It wasn’t forthcoming. By the time I was approaching ten weeks of pregnancy and still all we’d done was talk about my numbers, it was getting a bit thin. I didn’t feel pregnant anymore… I felt like a numbers machine… a science exeperiement. Spending £25 and a two and half hour round trip to look at DexCom graphs that Ian and I can look at together at home, or even email to the hospital if we need extra input, was starting to really grate. And the final straw was when I was told that  got a “gold star” for my A1c of 5.8. “It’s brilliant I was told “We don’t normally see numbers like that until much later in pregnancy, when the blood volume really increases and the red blood cells turn over faster. This is the first time I’ve seen a number so low so early in pregnancy.”

That made me think “Whaaaaat…” Because it made me think that maybe they can’t be so hot at this diabetes and pregnancy thing if an A1c in the 5s gets remarked upon. But more than that it really cemented the fact that travelling all this way wasn’t worth it. As far as they were concerned, I was already doing great. I could agree on the diabetes front, but I wasn’t so sure about the rest of my pregnancy.

I’ve always been a bit of a diabetes care rebel. Not in terms of not doing what needs to be done, but more I terms of doing things my way. My parents started the trend by giving me extra insulin for treats as a child. They were frowned on at the time, but a quarter of a century later it’s the accepted norm. The thing is though, I didn’t want t be a rebel anymore. Becase suddenly this isn’t just about me anymore. It’s about our baby too. So I wanted to toe the line and do what was best for both of us. Which is why I felt so frustrated when the care we got didn’t feel like “best”. By default, they drove me to rebel.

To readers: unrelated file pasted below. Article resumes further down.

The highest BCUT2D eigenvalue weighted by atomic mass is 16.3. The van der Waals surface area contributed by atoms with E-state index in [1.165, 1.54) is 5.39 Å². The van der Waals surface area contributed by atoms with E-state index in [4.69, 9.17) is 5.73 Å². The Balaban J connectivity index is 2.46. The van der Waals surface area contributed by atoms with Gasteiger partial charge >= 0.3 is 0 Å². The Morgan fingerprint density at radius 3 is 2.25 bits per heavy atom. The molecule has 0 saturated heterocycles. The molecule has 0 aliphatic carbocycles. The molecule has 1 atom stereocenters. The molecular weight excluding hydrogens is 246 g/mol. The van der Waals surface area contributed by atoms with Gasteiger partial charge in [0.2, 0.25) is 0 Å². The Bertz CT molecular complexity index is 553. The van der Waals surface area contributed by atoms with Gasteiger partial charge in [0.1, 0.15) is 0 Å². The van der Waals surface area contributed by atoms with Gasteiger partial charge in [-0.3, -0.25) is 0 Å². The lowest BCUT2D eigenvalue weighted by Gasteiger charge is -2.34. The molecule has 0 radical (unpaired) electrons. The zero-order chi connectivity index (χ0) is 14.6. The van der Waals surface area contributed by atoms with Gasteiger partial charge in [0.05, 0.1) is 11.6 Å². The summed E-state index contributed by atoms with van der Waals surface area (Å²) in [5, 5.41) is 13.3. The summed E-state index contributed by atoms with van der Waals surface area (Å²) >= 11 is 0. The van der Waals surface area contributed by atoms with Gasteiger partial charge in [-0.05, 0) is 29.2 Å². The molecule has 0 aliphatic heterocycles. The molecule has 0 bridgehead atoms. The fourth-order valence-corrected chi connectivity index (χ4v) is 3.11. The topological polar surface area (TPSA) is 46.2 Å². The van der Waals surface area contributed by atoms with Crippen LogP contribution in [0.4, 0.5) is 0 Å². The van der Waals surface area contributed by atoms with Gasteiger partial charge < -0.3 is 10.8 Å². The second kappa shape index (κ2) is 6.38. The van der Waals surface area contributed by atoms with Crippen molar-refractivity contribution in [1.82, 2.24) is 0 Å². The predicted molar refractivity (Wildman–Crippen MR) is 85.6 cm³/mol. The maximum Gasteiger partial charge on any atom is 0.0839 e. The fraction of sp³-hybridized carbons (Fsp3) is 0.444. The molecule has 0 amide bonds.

First of all, I put my foot down and said I was only coming once a month, instead of once a fortnight.

But that still didn’t address the fact that I felt as though I was getting no routine pregnancy care. I didn’t like the fact that the hospital was so far from home, and couldn’t see how that might work if I went in to a spontaneous labour at the end of my 40 weeks. So I made a pretty big decision to move all my care to my new local hospital. It would mean that I could get my pregnancy and diabetes care closer to home, and deliver the baby just a few miles from home as well. Their reputation may not be as an internationally renowned teaching hospital, but they can provide excellent pregnancy knowledge and care, and as much diabetes support as I need.

It was strange, attending my first appointment at the new hospital this week. The people seem lovely, but of course I don’t know them like I know the people I’ve been working with for over a decade. I don’t know how the system works at the new hospital, or where anything is. But I do feel that I’ve made the right choice for my health, and my baby’s health, during this pregnancy.

I’m planning to return to my old diabetes centre just as soon as pregnancy is over. They haven’t really done anything wrong. It just wasn’t the right place for the pregnant me.